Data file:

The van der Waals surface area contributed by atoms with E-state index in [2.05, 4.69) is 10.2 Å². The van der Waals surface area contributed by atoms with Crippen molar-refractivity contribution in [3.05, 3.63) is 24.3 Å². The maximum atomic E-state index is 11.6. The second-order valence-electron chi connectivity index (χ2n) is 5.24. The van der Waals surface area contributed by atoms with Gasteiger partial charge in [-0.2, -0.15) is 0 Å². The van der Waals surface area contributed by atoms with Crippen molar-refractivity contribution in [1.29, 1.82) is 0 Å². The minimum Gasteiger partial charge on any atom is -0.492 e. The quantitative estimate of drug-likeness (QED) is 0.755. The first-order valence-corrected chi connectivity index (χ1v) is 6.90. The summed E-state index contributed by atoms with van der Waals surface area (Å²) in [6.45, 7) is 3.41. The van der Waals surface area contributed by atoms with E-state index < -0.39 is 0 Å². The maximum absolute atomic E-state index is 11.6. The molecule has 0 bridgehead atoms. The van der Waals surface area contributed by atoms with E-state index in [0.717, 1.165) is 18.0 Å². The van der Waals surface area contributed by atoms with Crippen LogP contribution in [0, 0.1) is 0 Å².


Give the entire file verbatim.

The van der Waals surface area contributed by atoms with E-state index in [2.05, 4.69) is 10.2 Å². The van der Waals surface area contributed by atoms with Crippen molar-refractivity contribution in [3.05, 3.63) is 24.3 Å². The maximum atomic E-state index is 11.6. The second-order valence-electron chi connectivity index (χ2n) is 5.24. The van der Waals surface area contributed by atoms with Gasteiger partial charge in [-0.2, -0.15) is 0 Å². The van der Waals surface area contributed by atoms with Crippen molar-refractivity contribution in [1.29, 1.82) is 0 Å². The minimum Gasteiger partial charge on any atom is -0.492 e. The quantitative estimate of drug-likeness (QED) is 0.755. The first-order valence-corrected chi connectivity index (χ1v) is 6.90. The summed E-state index contributed by atoms with van der Waals surface area (Å²) in [6.45, 7) is 3.41. The van der Waals surface area contributed by atoms with E-state index < -0.39 is 0 Å². The maximum absolute atomic E-state index is 11.6. The molecule has 0 bridgehead atoms. The van der Waals surface area contributed by atoms with E-state index in [0.717, 1.165) is 18.0 Å². The van der Waals surface area contributed by atoms with Crippen LogP contribution in [0, 0.1) is 0 Å².